This is a myth is straightforward, and it also looks good on paper.  However, looks can be deceiving, as we shall soon see. Recruiting Myth #4 is as follows:

Cutting the fee percentage is the best way to cut costs.

There are smart ways to cut or contain search costs.  Simply reducing the fee percentage isn’t one of them.  Cutting percentages can affect results, lowering the recruiter’s incentive and enthusiasm.  This slows the candidate flow, and the results are often less than satisfactory.

In this blog post, I will present one way to cut search costs correctly.  That way is with a flat fee.  (I’ll present additional forms in future blog posts.)

Most search fees are based on a percentage of the new hire’s first year of compensation.  Choose the mid-point of the salary range and offer a fee based on that salary.  That will be the flat fee for the search.

If you hire a candidate in the upper portion of the range, you have saved money on the fee.  If you hire in the lower part of the range, you have saved money on the salary while keeping the recruiter engaged in the search.  That’s because the recruiter has no incentive to find top-dollar candidates, only to fill the search quickly.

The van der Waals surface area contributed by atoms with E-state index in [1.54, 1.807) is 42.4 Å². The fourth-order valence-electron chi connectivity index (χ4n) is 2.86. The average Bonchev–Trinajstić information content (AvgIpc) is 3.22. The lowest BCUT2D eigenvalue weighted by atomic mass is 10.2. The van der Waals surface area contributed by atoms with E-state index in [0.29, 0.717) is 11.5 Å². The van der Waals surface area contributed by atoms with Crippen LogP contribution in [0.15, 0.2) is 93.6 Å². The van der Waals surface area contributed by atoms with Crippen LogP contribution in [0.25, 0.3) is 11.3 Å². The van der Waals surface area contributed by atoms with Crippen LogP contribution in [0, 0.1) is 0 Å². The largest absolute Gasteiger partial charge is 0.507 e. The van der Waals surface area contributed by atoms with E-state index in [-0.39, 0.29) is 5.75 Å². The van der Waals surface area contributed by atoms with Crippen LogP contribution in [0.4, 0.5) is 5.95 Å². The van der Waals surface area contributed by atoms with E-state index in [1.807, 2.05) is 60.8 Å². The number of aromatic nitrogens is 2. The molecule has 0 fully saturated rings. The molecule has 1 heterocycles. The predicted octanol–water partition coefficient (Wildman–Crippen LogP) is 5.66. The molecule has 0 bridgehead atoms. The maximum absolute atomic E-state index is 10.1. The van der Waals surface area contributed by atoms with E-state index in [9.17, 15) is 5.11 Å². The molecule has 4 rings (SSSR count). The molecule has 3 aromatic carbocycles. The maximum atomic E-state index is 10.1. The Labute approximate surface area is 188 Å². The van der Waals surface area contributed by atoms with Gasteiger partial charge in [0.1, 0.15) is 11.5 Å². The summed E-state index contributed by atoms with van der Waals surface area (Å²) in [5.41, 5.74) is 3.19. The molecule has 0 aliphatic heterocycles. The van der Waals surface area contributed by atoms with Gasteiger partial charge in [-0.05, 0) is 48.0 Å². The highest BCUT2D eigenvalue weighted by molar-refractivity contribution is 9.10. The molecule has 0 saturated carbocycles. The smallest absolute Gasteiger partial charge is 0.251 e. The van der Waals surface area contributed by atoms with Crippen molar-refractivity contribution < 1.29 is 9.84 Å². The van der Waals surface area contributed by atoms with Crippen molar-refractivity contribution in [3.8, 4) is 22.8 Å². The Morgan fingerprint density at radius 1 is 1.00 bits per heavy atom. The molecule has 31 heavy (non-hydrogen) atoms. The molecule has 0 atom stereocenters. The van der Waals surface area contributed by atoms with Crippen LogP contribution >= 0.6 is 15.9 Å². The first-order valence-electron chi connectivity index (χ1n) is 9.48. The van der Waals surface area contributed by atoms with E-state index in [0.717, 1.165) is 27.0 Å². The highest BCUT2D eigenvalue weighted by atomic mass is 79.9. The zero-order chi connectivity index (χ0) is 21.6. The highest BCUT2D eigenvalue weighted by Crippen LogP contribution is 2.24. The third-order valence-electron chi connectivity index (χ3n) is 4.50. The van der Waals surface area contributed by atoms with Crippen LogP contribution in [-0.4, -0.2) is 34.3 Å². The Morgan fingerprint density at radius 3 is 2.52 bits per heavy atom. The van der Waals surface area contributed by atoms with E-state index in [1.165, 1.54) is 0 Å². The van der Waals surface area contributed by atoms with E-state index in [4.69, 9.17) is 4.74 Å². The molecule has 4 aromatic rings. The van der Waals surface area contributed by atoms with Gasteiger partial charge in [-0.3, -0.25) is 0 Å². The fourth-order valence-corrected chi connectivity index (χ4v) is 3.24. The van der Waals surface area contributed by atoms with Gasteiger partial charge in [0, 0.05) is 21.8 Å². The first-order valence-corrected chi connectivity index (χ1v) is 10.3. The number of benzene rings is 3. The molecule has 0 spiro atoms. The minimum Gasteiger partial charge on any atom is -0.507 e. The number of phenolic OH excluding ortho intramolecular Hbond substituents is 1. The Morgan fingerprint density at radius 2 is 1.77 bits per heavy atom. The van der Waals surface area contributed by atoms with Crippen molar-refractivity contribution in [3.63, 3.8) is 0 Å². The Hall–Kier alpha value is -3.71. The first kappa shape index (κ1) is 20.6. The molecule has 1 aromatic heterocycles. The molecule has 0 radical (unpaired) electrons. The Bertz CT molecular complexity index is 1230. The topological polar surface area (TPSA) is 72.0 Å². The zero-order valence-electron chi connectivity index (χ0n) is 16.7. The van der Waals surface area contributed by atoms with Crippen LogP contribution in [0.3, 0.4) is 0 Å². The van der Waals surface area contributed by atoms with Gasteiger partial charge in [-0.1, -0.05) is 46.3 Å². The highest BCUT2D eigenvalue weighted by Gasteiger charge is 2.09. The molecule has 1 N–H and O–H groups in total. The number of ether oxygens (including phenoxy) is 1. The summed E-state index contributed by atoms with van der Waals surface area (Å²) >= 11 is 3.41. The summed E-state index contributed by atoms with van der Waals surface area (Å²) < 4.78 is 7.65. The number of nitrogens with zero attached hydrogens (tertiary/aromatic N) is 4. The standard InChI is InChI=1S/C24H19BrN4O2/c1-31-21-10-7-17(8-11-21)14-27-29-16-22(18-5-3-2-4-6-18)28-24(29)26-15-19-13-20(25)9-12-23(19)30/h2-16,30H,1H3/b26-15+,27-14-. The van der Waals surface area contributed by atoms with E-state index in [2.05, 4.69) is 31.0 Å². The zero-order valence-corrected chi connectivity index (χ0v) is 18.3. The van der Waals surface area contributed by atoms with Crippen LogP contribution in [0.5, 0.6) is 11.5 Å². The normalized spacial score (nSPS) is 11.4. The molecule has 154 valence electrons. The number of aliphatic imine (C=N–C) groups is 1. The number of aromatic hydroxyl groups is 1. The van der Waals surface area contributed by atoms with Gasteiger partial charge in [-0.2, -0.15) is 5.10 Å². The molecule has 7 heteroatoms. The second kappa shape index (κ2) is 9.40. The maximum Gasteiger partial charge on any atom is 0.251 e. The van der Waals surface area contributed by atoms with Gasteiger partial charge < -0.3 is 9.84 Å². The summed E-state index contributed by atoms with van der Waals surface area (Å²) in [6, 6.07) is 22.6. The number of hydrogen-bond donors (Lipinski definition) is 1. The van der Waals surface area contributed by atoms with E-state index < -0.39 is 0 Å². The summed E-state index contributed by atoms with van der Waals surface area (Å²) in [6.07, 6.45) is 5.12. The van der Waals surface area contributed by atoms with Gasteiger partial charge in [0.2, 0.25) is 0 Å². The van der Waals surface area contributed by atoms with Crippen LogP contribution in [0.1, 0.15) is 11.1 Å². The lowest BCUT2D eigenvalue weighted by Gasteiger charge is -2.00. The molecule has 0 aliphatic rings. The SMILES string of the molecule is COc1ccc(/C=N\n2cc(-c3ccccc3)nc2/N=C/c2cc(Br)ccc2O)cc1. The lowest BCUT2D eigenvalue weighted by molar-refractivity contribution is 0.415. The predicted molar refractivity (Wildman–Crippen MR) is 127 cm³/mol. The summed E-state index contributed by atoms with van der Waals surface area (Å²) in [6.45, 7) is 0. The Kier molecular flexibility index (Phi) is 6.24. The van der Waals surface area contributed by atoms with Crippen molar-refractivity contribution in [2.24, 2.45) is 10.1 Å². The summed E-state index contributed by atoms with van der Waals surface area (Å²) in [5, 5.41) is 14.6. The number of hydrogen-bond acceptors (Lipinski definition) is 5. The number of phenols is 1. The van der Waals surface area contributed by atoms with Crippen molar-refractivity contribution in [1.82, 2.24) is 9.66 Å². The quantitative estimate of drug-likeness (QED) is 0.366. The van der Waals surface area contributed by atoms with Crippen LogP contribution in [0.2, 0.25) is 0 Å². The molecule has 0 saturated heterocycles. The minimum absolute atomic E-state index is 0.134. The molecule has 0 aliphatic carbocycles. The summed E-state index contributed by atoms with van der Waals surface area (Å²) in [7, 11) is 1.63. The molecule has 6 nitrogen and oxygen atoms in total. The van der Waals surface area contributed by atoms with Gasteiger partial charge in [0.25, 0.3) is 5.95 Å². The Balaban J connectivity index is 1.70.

In addition, the recruiter has a potential upside and knows there won’t be an attempt at a fee negotiation at the end of the search because a candidate might be more expensive than anticipated.

In my next blog post, I’ll explore the engagement fee or deposit as another way to reduce search costs.

(For more information about maximizing the benefits of working with a recruiter, download a copy of Dan Simmons’s e-Book, Hunting the Headhunter: Your Guide to Debunking Myths, Cutting Costs, and Changing the Way You Play the Recruitment Game.)